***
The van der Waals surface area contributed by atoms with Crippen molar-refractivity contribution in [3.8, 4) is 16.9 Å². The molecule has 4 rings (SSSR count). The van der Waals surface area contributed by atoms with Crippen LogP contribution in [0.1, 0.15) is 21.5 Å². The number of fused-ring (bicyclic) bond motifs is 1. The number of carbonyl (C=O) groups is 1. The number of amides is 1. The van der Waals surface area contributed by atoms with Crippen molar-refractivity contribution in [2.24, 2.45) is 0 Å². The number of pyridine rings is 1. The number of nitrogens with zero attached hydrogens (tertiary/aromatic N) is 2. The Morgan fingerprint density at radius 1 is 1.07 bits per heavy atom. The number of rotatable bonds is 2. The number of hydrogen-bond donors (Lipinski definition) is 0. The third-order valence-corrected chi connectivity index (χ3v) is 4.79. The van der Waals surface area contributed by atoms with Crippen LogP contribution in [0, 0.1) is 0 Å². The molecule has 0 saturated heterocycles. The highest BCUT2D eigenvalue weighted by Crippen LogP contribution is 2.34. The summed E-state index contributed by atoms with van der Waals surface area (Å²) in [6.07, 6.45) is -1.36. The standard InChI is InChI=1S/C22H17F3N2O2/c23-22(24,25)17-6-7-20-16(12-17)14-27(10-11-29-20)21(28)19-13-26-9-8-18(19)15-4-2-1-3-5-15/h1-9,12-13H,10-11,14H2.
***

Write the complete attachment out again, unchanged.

The van der Waals surface area contributed by atoms with Crippen molar-refractivity contribution in [3.8, 4) is 16.9 Å². The molecule has 4 rings (SSSR count). The van der Waals surface area contributed by atoms with Crippen LogP contribution in [0.1, 0.15) is 21.5 Å². The number of fused-ring (bicyclic) bond motifs is 1. The number of carbonyl (C=O) groups is 1. The number of amides is 1. The van der Waals surface area contributed by atoms with Crippen molar-refractivity contribution in [2.24, 2.45) is 0 Å². The number of pyridine rings is 1. The number of nitrogens with zero attached hydrogens (tertiary/aromatic N) is 2. The Morgan fingerprint density at radius 1 is 1.07 bits per heavy atom. The number of rotatable bonds is 2. The number of hydrogen-bond donors (Lipinski definition) is 0. The third-order valence-corrected chi connectivity index (χ3v) is 4.79. The van der Waals surface area contributed by atoms with Crippen LogP contribution in [0, 0.1) is 0 Å². The molecule has 0 saturated heterocycles. The highest BCUT2D eigenvalue weighted by Crippen LogP contribution is 2.34. The summed E-state index contributed by atoms with van der Waals surface area (Å²) in [6.07, 6.45) is -1.36. The standard InChI is InChI=1S/C22H17F3N2O2/c23-22(24,25)17-6-7-20-16(12-17)14-27(10-11-29-20)21(28)19-13-26-9-8-18(19)15-4-2-1-3-5-15/h1-9,12-13H,10-11,14H2.